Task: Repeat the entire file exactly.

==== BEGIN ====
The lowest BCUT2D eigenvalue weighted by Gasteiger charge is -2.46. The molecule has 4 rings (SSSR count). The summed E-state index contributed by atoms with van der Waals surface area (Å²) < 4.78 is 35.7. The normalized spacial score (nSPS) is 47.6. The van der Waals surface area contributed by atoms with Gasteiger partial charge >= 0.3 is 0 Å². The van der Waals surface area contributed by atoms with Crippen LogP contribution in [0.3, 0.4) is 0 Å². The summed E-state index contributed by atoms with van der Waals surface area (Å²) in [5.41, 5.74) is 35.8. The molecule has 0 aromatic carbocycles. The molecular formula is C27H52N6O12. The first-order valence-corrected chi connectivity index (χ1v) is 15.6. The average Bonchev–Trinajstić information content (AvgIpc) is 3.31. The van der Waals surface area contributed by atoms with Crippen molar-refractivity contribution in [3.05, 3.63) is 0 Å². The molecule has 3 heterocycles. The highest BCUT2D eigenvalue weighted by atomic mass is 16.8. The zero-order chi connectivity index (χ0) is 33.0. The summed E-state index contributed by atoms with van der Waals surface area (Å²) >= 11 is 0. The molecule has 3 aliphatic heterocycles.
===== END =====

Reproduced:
The lowest BCUT2D eigenvalue weighted by Gasteiger charge is -2.46. The molecule has 4 rings (SSSR count). The summed E-state index contributed by atoms with van der Waals surface area (Å²) < 4.78 is 35.7. The normalized spacial score (nSPS) is 47.6. The van der Waals surface area contributed by atoms with Gasteiger partial charge >= 0.3 is 0 Å². The van der Waals surface area contributed by atoms with Crippen LogP contribution in [0.3, 0.4) is 0 Å². The summed E-state index contributed by atoms with van der Waals surface area (Å²) in [5.41, 5.74) is 35.8. The molecule has 0 aromatic carbocycles. The molecular formula is C27H52N6O12. The first-order valence-corrected chi connectivity index (χ1v) is 15.6. The average Bonchev–Trinajstić information content (AvgIpc) is 3.31. The van der Waals surface area contributed by atoms with Crippen molar-refractivity contribution in [3.05, 3.63) is 0 Å². The molecule has 3 heterocycles. The highest BCUT2D eigenvalue weighted by atomic mass is 16.8. The zero-order chi connectivity index (χ0) is 33.0. The summed E-state index contributed by atoms with van der Waals surface area (Å²) >= 11 is 0. The molecule has 3 aliphatic heterocycles.